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Harrowing of Hell

Harrowing of Hell in medieval Christian theology, the defeat of the powers of evil and the release of its victims by the descent of Christ into hell after his death. It is a subject of mystery plays and of Orthodox icons; in medieval religious art Christ is shown treading down the gates of hell to release the souls of the faithful who have died before his Coming.

Harrowing here comes from harrow, a by-form of the verb to harry.

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Harrowing of Hell

Harrowing of Hell. Medieval Christian term for the belief that on Holy Saturday, Jesus descended into hell and defeated the powers of the devil. In consequence, he was able to set free the souls of those who had been faithful to God (and conscience) before the incarnation and its associated atonement.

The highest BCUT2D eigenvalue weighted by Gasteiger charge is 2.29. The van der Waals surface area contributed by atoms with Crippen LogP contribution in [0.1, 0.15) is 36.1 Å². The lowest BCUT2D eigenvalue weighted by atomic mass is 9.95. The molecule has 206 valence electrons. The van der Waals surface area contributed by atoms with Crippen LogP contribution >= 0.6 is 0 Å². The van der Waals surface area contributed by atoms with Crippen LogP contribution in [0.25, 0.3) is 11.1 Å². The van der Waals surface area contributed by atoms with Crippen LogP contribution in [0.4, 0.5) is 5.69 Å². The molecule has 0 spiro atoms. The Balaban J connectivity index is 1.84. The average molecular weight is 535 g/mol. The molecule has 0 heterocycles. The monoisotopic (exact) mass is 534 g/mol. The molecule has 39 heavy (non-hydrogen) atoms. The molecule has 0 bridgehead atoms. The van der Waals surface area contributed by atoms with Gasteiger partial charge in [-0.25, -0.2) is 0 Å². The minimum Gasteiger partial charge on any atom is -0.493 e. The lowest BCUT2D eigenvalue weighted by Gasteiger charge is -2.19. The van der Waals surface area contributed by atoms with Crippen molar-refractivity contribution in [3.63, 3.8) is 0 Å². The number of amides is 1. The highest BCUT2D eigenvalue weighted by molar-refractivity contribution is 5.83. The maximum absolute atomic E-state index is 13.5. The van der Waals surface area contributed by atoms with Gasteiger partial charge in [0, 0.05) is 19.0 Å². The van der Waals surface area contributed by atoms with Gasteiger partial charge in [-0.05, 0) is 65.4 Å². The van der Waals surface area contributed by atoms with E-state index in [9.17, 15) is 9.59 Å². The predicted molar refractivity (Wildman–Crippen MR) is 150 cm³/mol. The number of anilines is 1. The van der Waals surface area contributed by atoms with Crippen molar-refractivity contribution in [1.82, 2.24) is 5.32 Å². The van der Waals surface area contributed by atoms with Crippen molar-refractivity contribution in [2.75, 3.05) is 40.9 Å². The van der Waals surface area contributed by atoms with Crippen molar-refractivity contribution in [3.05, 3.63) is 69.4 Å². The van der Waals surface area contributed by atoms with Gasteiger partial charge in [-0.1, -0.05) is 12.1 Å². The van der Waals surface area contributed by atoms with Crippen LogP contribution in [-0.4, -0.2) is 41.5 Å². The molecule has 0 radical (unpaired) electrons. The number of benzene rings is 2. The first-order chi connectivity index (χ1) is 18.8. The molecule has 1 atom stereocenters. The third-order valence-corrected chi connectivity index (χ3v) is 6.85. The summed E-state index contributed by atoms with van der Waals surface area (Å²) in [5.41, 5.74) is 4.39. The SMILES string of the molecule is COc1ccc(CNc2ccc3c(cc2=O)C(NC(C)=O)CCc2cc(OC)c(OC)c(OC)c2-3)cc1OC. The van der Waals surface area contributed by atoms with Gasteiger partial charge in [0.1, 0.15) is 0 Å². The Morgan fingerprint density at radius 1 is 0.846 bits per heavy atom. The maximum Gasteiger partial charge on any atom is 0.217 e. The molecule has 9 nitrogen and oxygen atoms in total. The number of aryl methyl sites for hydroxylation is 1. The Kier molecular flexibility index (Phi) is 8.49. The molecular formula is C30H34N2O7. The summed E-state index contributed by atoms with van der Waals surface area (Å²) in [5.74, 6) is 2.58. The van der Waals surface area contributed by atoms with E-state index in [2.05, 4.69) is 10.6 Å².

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"Harrowing of Hell." The Concise Oxford Dictionary of World Religions. . Encyclopedia.com. 21 Feb. 2018 <http://www.encyclopedia.com>.

"Harrowing of Hell." The Concise Oxford Dictionary of World Religions. . Encyclopedia.com. (February 21, 2018). http://www.encyclopedia.com/religion/dictionaries-thesauruses-pictures-and-press-releases/harrowing-hell

"Harrowing of Hell." The Concise Oxford Dictionary of World Religions. . Retrieved February 21, 2018 from Encyclopedia.com: http://www.encyclopedia.com/religion/dictionaries-thesauruses-pictures-and-press-releases/harrowing-hell

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